Africa has a well documented energy generation problem. Globally, Africa has the lowest electrification rates and even lower power generation rates. This has led entrepreneurs and stakeholders across the continent to turn to renewable energy sources such as solar and biomass to try and fill the gap.
Though power generation has slowly improved over the years, there is a dearth big enough that the problem still persists with distribution challenges, blackouts and shortages hampering economic growth across the continent.
A majority of African countries are also not investing enough in the development of energy/power generation. According to Quartz Africa, “Estimates of annual investments required for the power sector between 2015 and 2040 range from US$33.4 billion to $63 billion. Yet the average annual spending in the past decade in the African power sector has been about US$12 billion.”
Bucking the trend, however, is North Africa where they are currently building the largest concentrated solar plant in the world as well as an intercontinental energy corridor between North Africa and Europe. With huge public investments like the aforementioned, we decided to look at the interesting happenings in North Africa’s power sector:
Founded in 2011 (the year of the Arab Spring), Cairo-based KarmSolar is Egypt’s largest private off-grid solar energy integrator. The startup has built the region’s largest off-grid Hybrid Pumping & Irrigation System (147 kW) and also has a sustainable architectural design & building subsidiary called KarmBuild. The company also builds low-cost solar irrigation pumps that are use up less energy than typical electric pumps. The startup is also the first to be licensed by the government to sell off-grid solar electricity to private consumers.
One could argue that with the $9 billion Noor Ouarzazate complex and a mandate to reach 52% renewable energy by the year 2030, Morocco is already doing good energy-wise. The country enshrined sustainability in its constitution in 2011 and it built the largest wind farm in Africa in 2014. However, generating power is one thing and managing that power cost-effectively is another – that’s where Elum Energy comes in. The startup builds software that manages power between off-grid and on-grid solutions to cut down on the power consumption of both residential and industrial buildings.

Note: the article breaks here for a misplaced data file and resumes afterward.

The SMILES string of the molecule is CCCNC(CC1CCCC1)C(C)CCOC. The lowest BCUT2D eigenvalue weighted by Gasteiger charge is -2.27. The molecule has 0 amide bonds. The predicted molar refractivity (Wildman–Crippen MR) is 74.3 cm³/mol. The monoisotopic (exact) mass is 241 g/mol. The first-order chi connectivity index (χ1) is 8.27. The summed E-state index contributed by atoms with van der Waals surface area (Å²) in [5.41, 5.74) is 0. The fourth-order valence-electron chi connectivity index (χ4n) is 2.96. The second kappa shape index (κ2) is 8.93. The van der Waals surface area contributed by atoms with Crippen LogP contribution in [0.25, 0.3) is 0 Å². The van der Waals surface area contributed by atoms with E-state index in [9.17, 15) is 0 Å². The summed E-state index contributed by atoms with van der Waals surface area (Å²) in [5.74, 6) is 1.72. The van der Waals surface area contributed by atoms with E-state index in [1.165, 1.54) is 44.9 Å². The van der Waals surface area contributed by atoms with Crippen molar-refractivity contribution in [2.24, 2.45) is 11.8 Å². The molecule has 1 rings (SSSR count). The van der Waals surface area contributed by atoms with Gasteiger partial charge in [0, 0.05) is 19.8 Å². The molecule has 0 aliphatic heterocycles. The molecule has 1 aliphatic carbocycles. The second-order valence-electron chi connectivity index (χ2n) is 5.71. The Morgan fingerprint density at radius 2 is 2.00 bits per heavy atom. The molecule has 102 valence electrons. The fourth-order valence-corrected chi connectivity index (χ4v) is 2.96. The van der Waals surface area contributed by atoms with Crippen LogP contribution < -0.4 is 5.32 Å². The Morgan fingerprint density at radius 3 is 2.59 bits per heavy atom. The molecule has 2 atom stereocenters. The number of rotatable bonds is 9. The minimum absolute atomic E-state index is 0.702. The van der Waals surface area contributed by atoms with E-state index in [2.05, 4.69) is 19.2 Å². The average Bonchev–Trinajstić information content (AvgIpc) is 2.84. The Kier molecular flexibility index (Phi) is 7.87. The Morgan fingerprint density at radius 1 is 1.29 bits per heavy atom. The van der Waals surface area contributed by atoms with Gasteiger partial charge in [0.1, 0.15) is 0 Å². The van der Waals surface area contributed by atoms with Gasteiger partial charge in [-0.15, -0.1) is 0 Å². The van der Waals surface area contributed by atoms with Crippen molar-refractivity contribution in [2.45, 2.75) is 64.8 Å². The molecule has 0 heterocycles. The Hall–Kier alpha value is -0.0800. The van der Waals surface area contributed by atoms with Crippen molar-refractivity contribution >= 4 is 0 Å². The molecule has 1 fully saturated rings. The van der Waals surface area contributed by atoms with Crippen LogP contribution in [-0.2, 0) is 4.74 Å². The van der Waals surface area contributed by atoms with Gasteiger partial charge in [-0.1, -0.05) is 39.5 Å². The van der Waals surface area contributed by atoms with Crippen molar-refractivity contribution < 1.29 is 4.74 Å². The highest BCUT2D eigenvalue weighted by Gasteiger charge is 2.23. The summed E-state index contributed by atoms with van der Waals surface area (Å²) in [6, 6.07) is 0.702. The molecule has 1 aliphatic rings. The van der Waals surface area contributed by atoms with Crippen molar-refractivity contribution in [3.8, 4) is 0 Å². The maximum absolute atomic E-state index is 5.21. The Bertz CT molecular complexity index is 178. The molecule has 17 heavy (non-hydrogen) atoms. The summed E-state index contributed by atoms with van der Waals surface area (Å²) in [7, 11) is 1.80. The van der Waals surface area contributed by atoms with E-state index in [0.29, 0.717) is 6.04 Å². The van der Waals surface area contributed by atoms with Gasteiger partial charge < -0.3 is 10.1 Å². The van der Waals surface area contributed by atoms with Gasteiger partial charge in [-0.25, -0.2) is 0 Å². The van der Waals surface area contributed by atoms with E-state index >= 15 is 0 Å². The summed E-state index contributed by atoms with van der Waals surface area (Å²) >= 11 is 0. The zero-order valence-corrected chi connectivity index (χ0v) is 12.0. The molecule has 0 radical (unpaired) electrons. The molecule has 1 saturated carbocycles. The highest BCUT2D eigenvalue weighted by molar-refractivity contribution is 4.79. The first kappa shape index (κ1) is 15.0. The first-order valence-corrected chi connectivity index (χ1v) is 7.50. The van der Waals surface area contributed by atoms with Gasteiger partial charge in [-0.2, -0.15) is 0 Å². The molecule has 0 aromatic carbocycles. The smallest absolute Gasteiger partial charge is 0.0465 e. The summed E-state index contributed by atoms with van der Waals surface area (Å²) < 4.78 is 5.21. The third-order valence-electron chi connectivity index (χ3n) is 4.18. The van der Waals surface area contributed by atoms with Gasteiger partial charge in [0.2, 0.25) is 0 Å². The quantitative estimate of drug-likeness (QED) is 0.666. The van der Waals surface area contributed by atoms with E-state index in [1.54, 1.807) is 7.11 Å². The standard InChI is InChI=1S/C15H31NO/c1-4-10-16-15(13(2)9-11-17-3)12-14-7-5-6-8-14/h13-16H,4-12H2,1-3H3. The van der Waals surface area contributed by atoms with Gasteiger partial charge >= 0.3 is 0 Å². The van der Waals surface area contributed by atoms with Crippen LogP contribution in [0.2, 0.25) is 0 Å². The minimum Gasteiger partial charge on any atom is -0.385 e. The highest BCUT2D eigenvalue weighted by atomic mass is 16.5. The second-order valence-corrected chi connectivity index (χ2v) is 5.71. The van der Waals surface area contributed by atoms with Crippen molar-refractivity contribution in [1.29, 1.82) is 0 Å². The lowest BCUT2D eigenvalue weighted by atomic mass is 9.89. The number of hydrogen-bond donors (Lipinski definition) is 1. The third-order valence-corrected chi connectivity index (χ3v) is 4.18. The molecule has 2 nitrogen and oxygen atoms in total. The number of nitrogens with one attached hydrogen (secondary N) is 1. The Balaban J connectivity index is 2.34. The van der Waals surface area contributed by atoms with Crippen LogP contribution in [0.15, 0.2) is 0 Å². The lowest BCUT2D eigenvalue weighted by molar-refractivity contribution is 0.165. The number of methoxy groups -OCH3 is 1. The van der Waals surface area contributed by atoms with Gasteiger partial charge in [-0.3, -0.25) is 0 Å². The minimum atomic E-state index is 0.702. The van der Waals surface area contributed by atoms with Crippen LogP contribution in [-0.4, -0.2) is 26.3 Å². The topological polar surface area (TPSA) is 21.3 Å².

With revenues from fossil fuels (which make up about 95% of the country’s exports) more than halved since 2014, Algeria is desperate to diversify its energy and power generation sources. The government has opened up bids for the construction of three solar plants with the capacity to generate as much as 4,000MW in nameplate capacity. It is also offering incentives to car-owners to switch from petrol-powered car systems to Liquefied Petroleum Gas (LPG) systems. Amidst all of this, Abdellah Mallek has founded the country’s first private startup accelerator in Algeria, Sylabs, to give the country’s growing community of entrepreneurs and techies a place to network and collaborate in building solutions that cut across sectors, including energy. .
With coastal areas that are great for wind energy systems and solar radiation 2500 KWh/m2 per year, Libya has genuine renewable energy potential. Unfortunately, it is perhaps the least proactive about energy production. We could not find any startups in Libya’s power sector (if you find any, please let us know) but we did find this article on the state of Libya’s renewable energy space.
Like Libya, Tunisia also has great geographical attributes that lend to its potential to be a renewable energy hotbed. Unfortunately, the country is only starting to diversify its electricity generation away from oil and gas – this report says the country only has 35 MW of installed solar capacity. That said, the government has instituted a Startup Act aimed at opening up the country’s tech ecosystem so that more players can get in and contribute. Tunisia’s National Agency for Energy Conservation (ANME) is also investing heavily in the segment. In the private sector, Flat6Labs Tunisia, an accelerator and hub is also helping entrepreneurs in the Tunisian ecosystem develop new energy solutions. One startup building these interesting solutions is Wattnow, a startup that focuses on helping businesses and homeowners visualise their electricity consumption in real-time and identify wasteful trends to help reduce their energy bills.
Across North Africa’s nascent tech ecosystem, a combination of proactive government policy, investment and ingenious entrepreneurship have resulted in the region being one of the world’s leading renewable energy hubs with countries like Morocco and Egypt the most obvious examples. If the region continues on the current trajectory, North Africa could easily become Africa’s energy poster child.